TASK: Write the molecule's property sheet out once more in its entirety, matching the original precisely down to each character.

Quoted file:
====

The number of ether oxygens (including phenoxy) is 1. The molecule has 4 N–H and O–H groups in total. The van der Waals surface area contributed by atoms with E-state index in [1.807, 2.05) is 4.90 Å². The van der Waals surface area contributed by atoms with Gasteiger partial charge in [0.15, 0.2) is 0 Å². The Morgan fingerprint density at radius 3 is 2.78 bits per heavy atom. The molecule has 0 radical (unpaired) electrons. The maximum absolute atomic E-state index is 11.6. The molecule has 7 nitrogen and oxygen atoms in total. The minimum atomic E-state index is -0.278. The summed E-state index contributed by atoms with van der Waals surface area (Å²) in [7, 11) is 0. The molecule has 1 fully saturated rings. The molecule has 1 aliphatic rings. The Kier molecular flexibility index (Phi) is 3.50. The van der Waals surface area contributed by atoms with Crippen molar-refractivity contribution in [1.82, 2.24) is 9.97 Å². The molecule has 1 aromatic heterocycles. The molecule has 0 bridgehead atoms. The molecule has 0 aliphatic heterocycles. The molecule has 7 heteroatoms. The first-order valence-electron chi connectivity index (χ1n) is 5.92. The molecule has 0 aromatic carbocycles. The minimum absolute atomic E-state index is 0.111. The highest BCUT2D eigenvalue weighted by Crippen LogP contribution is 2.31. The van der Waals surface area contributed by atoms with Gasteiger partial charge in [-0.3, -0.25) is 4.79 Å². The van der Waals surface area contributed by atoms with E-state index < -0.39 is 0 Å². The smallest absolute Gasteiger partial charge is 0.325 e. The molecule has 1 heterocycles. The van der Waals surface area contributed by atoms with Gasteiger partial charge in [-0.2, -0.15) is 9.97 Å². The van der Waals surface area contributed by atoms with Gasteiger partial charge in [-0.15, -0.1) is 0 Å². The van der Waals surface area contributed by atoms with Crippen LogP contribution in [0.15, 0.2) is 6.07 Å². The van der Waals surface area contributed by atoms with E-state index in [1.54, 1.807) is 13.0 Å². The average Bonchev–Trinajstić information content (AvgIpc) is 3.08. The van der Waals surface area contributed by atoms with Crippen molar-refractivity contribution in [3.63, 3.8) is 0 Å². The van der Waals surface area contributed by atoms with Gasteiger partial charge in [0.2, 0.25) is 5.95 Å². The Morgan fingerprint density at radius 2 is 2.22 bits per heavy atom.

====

The number of ether oxygens (including phenoxy) is 1. The molecule has 4 N–H and O–H groups in total. The van der Waals surface area contributed by atoms with E-state index in [1.807, 2.05) is 4.90 Å². The van der Waals surface area contributed by atoms with Gasteiger partial charge in [0.15, 0.2) is 0 Å². The Morgan fingerprint density at radius 3 is 2.78 bits per heavy atom. The molecule has 0 radical (unpaired) electrons. The maximum absolute atomic E-state index is 11.6. The molecule has 7 nitrogen and oxygen atoms in total. The minimum atomic E-state index is -0.278. The summed E-state index contributed by atoms with van der Waals surface area (Å²) in [7, 11) is 0. The molecule has 1 fully saturated rings. The molecule has 1 aliphatic rings. The Kier molecular flexibility index (Phi) is 3.50. The van der Waals surface area contributed by atoms with Crippen molar-refractivity contribution in [1.82, 2.24) is 9.97 Å². The molecule has 1 aromatic heterocycles. The molecule has 0 bridgehead atoms. The molecule has 0 aliphatic heterocycles. The molecule has 7 heteroatoms. The first-order valence-electron chi connectivity index (χ1n) is 5.92. The molecule has 0 aromatic carbocycles. The minimum absolute atomic E-state index is 0.111. The highest BCUT2D eigenvalue weighted by Crippen LogP contribution is 2.31. The van der Waals surface area contributed by atoms with Gasteiger partial charge in [-0.3, -0.25) is 4.79 Å². The van der Waals surface area contributed by atoms with E-state index < -0.39 is 0 Å². The smallest absolute Gasteiger partial charge is 0.325 e. The molecule has 1 heterocycles. The van der Waals surface area contributed by atoms with Gasteiger partial charge in [-0.2, -0.15) is 9.97 Å². The van der Waals surface area contributed by atoms with Gasteiger partial charge in [-0.15, -0.1) is 0 Å². The van der Waals surface area contributed by atoms with Crippen LogP contribution in [0.15, 0.2) is 6.07 Å². The van der Waals surface area contributed by atoms with E-state index in [1.54, 1.807) is 13.0 Å². The average Bonchev–Trinajstić information content (AvgIpc) is 3.08. The van der Waals surface area contributed by atoms with Crippen molar-refractivity contribution in [3.63, 3.8) is 0 Å². The van der Waals surface area contributed by atoms with Gasteiger partial charge in [0.2, 0.25) is 5.95 Å². The Morgan fingerprint density at radius 2 is 2.22 bits per heavy atom.